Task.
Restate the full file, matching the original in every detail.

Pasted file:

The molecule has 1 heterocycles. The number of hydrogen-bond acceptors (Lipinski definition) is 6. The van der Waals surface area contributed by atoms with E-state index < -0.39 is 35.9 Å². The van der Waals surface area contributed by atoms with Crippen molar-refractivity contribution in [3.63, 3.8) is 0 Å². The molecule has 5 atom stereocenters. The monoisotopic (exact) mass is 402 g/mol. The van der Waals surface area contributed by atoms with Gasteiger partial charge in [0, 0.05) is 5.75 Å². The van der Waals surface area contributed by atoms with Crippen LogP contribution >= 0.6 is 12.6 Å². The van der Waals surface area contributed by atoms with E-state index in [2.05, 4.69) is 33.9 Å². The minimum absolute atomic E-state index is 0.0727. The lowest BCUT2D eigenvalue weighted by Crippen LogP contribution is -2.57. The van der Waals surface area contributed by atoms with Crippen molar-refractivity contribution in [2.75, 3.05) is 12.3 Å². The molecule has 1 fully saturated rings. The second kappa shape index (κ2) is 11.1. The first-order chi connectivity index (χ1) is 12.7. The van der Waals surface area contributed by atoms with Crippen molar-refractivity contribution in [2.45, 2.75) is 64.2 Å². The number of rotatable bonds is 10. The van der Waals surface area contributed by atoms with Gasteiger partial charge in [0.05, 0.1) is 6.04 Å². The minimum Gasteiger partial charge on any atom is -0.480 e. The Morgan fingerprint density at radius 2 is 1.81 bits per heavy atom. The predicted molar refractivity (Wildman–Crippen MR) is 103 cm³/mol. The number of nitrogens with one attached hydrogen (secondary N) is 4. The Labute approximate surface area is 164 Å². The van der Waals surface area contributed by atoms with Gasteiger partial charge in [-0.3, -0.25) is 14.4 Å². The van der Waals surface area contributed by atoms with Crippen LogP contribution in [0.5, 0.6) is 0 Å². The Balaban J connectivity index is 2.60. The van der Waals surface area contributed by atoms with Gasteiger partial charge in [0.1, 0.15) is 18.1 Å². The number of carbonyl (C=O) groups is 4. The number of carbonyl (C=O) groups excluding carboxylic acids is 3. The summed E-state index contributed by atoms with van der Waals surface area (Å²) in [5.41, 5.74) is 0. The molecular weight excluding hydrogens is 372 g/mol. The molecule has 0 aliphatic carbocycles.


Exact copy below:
The molecule has 1 heterocycles. The number of hydrogen-bond acceptors (Lipinski definition) is 6. The van der Waals surface area contributed by atoms with E-state index < -0.39 is 35.9 Å². The van der Waals surface area contributed by atoms with Crippen molar-refractivity contribution in [3.63, 3.8) is 0 Å². The molecule has 5 atom stereocenters. The monoisotopic (exact) mass is 402 g/mol. The van der Waals surface area contributed by atoms with Gasteiger partial charge in [0, 0.05) is 5.75 Å². The van der Waals surface area contributed by atoms with Crippen LogP contribution >= 0.6 is 12.6 Å². The van der Waals surface area contributed by atoms with E-state index in [2.05, 4.69) is 33.9 Å². The minimum absolute atomic E-state index is 0.0727. The lowest BCUT2D eigenvalue weighted by Crippen LogP contribution is -2.57. The van der Waals surface area contributed by atoms with Crippen molar-refractivity contribution in [2.75, 3.05) is 12.3 Å². The molecule has 1 fully saturated rings. The second kappa shape index (κ2) is 11.1. The first-order chi connectivity index (χ1) is 12.7. The van der Waals surface area contributed by atoms with Crippen molar-refractivity contribution in [2.45, 2.75) is 64.2 Å². The number of rotatable bonds is 10. The van der Waals surface area contributed by atoms with Gasteiger partial charge in [0.05, 0.1) is 6.04 Å². The minimum Gasteiger partial charge on any atom is -0.480 e. The Morgan fingerprint density at radius 2 is 1.81 bits per heavy atom. The predicted molar refractivity (Wildman–Crippen MR) is 103 cm³/mol. The number of nitrogens with one attached hydrogen (secondary N) is 4. The Labute approximate surface area is 164 Å². The van der Waals surface area contributed by atoms with Gasteiger partial charge in [-0.3, -0.25) is 14.4 Å². The van der Waals surface area contributed by atoms with Crippen LogP contribution in [0.5, 0.6) is 0 Å². The Balaban J connectivity index is 2.60. The van der Waals surface area contributed by atoms with Gasteiger partial charge in [0.1, 0.15) is 18.1 Å². The number of carbonyl (C=O) groups is 4. The number of carbonyl (C=O) groups excluding carboxylic acids is 3. The summed E-state index contributed by atoms with van der Waals surface area (Å²) in [5.41, 5.74) is 0. The molecular weight excluding hydrogens is 372 g/mol. The molecule has 0 aliphatic carbocycles.